Don't hide health records for visa
Hello, I am in the process of applying for a visa to work in Korea. I have a question about the required Health Statement. One of the questions asks if I have ever received treatment for an emotional or nervous disorder.
I see a psychiatrist and am currently prescribed Lexapro. I’m scared that if I write this down in my statement, my visa application will be rejected.
Should I be truthful, or should I omit this information? I do have anxiety, but I function well in everyday life. Also, do you know of a psychiatrist that would be able to prescribe this medication in Changwon?
I can understand what you must be going through in terms of visa application worries. I don’t think it is necessary for you to disclose all of your personal details in depth.
Recently the Korean people are well informed that depression is a common cold of mind that can be cured by the professional therapy. Nevertheless, there is still some prejudice against people who are in psychiatric treatment in Korea. Going into this level of detail should not be a legal issue.
Changwon is a fairly large city so it should be easy to find psychiatrist there who can prescribe the medication you need.
However, it may be a bit more difficult to find an English speaking doctor there. If you need help once arriving in Korea, please feel free to contact me and I can try to help refer you to a place/person.
Dear Dr. P,
I am a Czech girl married to a Korean. We live in the U.S. near my husband’s family. Although my husband’s parents first opposed our marriage, I was later lovingly accepted.
I had difficulty adjusting to Korean culture. The most difficult relationship was with my mother-in-law. She is a loving person whom I admire and she gives us advice.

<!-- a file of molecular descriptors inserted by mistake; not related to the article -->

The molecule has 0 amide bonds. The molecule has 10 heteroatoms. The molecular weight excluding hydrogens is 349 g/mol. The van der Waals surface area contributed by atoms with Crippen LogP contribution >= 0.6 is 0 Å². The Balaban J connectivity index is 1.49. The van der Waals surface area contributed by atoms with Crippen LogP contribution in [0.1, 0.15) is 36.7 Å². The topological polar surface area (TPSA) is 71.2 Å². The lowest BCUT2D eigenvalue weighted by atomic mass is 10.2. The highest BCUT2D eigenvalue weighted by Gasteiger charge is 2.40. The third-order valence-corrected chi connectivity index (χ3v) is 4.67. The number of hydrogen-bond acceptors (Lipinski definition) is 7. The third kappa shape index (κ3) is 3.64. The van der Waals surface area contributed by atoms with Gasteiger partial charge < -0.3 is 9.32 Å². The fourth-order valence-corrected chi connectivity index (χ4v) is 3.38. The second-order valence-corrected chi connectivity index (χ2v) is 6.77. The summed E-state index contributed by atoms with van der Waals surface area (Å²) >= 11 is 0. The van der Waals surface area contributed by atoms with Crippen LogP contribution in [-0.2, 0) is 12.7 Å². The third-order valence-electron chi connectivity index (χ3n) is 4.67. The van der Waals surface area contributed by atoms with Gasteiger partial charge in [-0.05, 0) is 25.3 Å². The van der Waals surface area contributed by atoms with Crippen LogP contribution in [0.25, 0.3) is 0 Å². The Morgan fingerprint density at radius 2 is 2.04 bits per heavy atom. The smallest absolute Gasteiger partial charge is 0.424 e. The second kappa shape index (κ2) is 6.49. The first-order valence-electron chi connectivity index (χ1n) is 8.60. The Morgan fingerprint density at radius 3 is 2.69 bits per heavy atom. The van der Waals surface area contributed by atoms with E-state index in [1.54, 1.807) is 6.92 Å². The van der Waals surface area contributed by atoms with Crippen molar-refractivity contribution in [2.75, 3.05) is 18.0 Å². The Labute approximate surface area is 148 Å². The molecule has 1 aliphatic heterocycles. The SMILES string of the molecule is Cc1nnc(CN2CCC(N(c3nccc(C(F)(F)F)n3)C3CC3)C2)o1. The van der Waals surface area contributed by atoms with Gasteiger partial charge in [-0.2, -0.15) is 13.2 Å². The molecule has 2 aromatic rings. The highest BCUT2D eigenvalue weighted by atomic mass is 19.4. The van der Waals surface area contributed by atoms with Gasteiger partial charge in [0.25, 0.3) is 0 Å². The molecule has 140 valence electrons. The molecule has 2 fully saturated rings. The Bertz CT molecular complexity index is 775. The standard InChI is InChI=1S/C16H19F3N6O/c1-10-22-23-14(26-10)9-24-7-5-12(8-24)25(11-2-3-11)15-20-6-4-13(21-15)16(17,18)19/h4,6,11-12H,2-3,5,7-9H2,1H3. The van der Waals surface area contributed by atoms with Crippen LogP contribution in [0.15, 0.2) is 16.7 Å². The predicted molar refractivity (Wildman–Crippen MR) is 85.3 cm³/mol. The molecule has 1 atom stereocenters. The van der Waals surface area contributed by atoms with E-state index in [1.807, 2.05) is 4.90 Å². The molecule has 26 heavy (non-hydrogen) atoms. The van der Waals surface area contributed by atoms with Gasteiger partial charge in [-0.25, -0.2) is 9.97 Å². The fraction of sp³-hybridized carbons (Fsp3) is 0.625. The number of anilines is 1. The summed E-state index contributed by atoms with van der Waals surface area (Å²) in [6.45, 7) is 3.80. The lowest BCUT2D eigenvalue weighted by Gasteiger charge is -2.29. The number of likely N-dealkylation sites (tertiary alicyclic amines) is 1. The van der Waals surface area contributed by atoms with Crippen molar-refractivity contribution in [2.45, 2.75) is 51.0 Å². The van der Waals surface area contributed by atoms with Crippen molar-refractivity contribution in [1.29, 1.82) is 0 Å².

Often, I disagree with her openly. I can’t let my own culture disappear, and must be true to myself. This really upsets her but I don’t want to feel overpowered by her.
My husband tells me that she won’t change, and that my attempts to make her understand me are wasteful. How can I handle this situation so that our relationship remains positive? (Kata)
I can understand the hardship you are going through. Many Korean women have a difficult time with their mothers-in-law.
One reason the problem is so prevalent, and worsens with time, is because many parents-in-law want their sons and daughters-in-law to live with them.
Above all, your mother-in-law treating you like her biological daughter, which may be a strong source of stress for you. Trying to change your mother-in-law’s attitude will make her very upset, disappointed, and potentially cause additional problems.
Therefore, I advise that you try to accept and appreciate your mother-in-law’s affection. Focus on the good things that she is doing for you; for example the help that she gives you.
Usually, it is very hard to change a mother-in-law’s behavior, and these attempts could bring about adverse effects.
It would be helpful for you to try your best to understand her behavior; but if it gets unbearable, then you should ask her politely to stop.
Park Jin-seng is a psychiatrist who runs a clinic for foreigners in Seoul and operates the personal therapist forums on www.lifeinkorea.com. Please submit questions for Park to email@example.com or call the hotline at 1588-4276.